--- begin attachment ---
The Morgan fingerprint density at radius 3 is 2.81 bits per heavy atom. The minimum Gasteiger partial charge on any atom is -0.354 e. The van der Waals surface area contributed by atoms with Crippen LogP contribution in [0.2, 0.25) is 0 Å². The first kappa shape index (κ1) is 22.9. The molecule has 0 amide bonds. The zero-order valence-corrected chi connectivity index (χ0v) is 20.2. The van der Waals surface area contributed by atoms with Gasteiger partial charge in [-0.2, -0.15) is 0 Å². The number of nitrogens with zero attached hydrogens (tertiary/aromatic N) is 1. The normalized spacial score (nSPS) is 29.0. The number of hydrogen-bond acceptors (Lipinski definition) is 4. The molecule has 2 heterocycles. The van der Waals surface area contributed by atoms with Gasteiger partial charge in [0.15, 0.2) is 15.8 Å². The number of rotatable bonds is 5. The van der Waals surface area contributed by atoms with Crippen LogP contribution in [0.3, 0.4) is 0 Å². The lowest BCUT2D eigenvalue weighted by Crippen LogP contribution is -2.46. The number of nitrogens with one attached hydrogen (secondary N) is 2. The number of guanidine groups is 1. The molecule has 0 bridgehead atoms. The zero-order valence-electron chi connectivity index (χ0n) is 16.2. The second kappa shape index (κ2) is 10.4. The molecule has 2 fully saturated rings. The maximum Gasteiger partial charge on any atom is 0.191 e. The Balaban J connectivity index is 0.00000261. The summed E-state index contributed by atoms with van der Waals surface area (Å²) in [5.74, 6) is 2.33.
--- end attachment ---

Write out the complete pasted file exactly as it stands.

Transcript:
The Morgan fingerprint density at radius 3 is 2.81 bits per heavy atom. The minimum Gasteiger partial charge on any atom is -0.354 e. The van der Waals surface area contributed by atoms with Crippen LogP contribution in [0.2, 0.25) is 0 Å². The first kappa shape index (κ1) is 22.9. The molecule has 0 amide bonds. The zero-order valence-corrected chi connectivity index (χ0v) is 20.2. The van der Waals surface area contributed by atoms with Gasteiger partial charge in [-0.2, -0.15) is 0 Å². The number of nitrogens with zero attached hydrogens (tertiary/aromatic N) is 1. The normalized spacial score (nSPS) is 29.0. The number of hydrogen-bond acceptors (Lipinski definition) is 4. The molecule has 2 heterocycles. The van der Waals surface area contributed by atoms with Gasteiger partial charge in [0.15, 0.2) is 15.8 Å². The number of rotatable bonds is 5. The van der Waals surface area contributed by atoms with Crippen LogP contribution in [0.3, 0.4) is 0 Å². The lowest BCUT2D eigenvalue weighted by Crippen LogP contribution is -2.46. The number of nitrogens with one attached hydrogen (secondary N) is 2. The number of guanidine groups is 1. The molecule has 0 bridgehead atoms. The zero-order valence-electron chi connectivity index (χ0n) is 16.2. The second kappa shape index (κ2) is 10.4. The molecule has 2 fully saturated rings. The maximum Gasteiger partial charge on any atom is 0.191 e. The Balaban J connectivity index is 0.00000261. The summed E-state index contributed by atoms with van der Waals surface area (Å²) in [5.74, 6) is 2.33.